The Break-Up Artist
Copy courtesy of Harlequin AUS
It’s a well-kept secret that Becca is ‘The Break-Up Artist’ at her local school. She knows first hand what relationships can do to friendships – after all she watched her best friend Huxley reinvent herself for a boyfriend and move far away from her to the point where they no longer even speak. And then she saw her sister get her heart smashed when her fiancé called off the wedding when Becca’s sister was putting on her wedding dress for the big day. So now, for $100 via PayPal, Becca will break up any couple the client requests. She researches, she puts her plan into action and watches the fallout. So far she has an excellent success rate.
But then her latest client wants her to break up the strongest couple in school – Huxley and Steve. They’ve been together for four years, which is almost unheard of in high school and they are the undisputed king and queen in the popularity stakes. Steve, a promising footballer is even giving up a prestigious football scholarship at an interstate school so that he can stay local and be closer to Huxley, who is one year behind him in school.
Becca knows this one is going to be difficult. She’ll earn every cent of the money her client is promising her. And in order to be successful, she’s going to have to get close to Huxley again, become friends with her and gain Huxley’s trust. And while she’s busy with the most challenging break up yet, Becca is also beginning to wonder if she can’t see what love is about after all….the only thing is, the boy she’s having some feelings for, happens to be her best friend Val’s new boyfriend.
Usually the type of young adult novels I like to read are contemporary romance-style so this is definitely not the usual sort of book I would choose! However the concept really interested me because there are many people who experience being ‘left behind’ by their friends when their friends are getting boyfriends for the first time. And if you’re the only one who doesn’t have a boyfriend, it can be even more isolating.
Becca is that girl – she doesn’t have a boyfriend, she doesn’t want one. She can’t really understand how someone can place their trust in someone else when relationships are such a fickle thing. She was friends with Huxley from the time they were small, doing dance classes together. When they reached middle school (about year 7), Huxley began to change. She became more concerned with popularity and boys and ended up being the one to snare the hot newcomer Steve. She left Becca behind and regards her with little more than pity and occasionally open hostility now. Becca has also seen her older sister devastated by being dumped by her fiancé hours before their wedding and since then all Diane does is sit in food-stained clothes and watch television. She used to have a good job in the city and lots of friends – now she believes they’ve all shunned her because she’s single and not on the same life trajectory as them. Becca is fiercely loyal to Diane and it is Diane’s experience that fuels much of her decision to become The Break-Up Artist. In her reasoning, if she can break them up then maybe they weren’t really meant to be together in the first place. It seems ridiculously easy in some cases, ending these couples.
Things get complicated for Becca when she is asked to break up Huxley and Steve. They are the famous golden couple, the ones that have stood the test of time. There’s no denying that Becca has complicated feelings about this one, especially as to get the job done she realises that she’s going to need to get close to Huxley and earn her trust again, become her friend. This means being someone that she really isn’t in a way, as she’ll need Huxley to believe that Becca needs her. However there’s also no denying that she enjoys hanging out with Huxley again, reviving the friendship. At times it seems as though Becca forgets a little that she’s breaking up Steve and Huxley. Huxley is a quintessential popular girl but there was a little bit of depth to her and also to her relationship with Steve. I assumed that she was going out with Steve merely because he was popular, the one everyone wanted, which would continue to raise her own popularity. There could’ve been some more depth there, I felt we could’ve gotten to know Huxley and Steve a bit more as characters, but really, this wasn’t their story.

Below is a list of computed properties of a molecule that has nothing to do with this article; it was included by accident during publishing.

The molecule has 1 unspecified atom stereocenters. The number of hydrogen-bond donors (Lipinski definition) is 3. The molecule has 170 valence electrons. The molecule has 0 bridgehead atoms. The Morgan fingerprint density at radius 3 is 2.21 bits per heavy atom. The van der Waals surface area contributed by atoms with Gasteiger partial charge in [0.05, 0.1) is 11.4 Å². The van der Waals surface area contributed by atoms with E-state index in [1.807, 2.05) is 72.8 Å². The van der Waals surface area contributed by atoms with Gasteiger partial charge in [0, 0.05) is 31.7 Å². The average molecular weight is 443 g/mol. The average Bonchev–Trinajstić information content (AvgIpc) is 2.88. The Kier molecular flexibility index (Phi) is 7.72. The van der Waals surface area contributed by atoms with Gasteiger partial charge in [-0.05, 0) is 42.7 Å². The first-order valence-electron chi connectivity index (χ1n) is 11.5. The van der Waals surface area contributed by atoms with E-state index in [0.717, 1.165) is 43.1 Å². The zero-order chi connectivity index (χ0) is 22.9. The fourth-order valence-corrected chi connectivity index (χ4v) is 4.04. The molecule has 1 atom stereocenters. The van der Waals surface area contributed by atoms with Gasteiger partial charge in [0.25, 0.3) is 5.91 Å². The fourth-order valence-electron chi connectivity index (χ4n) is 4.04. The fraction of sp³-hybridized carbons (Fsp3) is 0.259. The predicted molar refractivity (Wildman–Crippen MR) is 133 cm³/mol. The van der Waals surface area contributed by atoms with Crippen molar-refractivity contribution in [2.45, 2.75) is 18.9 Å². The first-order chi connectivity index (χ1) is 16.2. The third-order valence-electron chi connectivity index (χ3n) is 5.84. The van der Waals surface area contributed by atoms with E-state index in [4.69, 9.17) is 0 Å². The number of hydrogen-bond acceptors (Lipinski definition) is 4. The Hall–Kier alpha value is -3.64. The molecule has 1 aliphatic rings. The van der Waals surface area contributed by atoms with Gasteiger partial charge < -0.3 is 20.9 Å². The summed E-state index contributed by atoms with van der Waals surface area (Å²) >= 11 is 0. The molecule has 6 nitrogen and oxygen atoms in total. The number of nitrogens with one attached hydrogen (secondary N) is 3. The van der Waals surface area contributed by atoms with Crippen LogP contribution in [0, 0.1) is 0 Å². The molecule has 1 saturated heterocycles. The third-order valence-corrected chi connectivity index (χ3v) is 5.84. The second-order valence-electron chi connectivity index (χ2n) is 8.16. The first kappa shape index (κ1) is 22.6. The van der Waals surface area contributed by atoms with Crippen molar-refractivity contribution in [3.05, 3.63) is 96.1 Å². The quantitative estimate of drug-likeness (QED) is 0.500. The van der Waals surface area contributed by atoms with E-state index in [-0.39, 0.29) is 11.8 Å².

Whilst I enjoyed Becca’s motivation, the side plot of her developing an attraction to her best friend’s boyfriend left me a bit cold. I’m not entirely sure this was necessary – I think that Becca could’ve developed an appreciation for relationships in a different way. Even though her best friend was a little boy crazy and the two were ill suited, for me, other people’s boyfriends should be off limits. Especially if they are your best friend’s boyfriend. I feel like the possibility of the romance that was hinted at right at the end of the book was a good choice and would’ve liked more of that. I feel like Becca needed a positive experience, seeing as how most of her experiences with romantic love had been quite negative. Even the friendships in this novel are heavily laced with bad experiences – Huxley severing their friendship, then Val doing virtually the same thing as well. I really enjoyed her relationship with her sister Diane – Diane is about eight years older than Becca, so Becca really looks up to her. But their also comes a time in this book where Becca realises that Diane is tainting things with her own negativity and will end up ruining things that are very important to her if she doesn’t ‘get over it’ soon. It’s that moment which helps Becca realise that there are two sides to every story and she’d only ever heard Diane’s.
All in all this was quite a good read – it took me right back to high school, the good and the bad.
Book #93 of 2014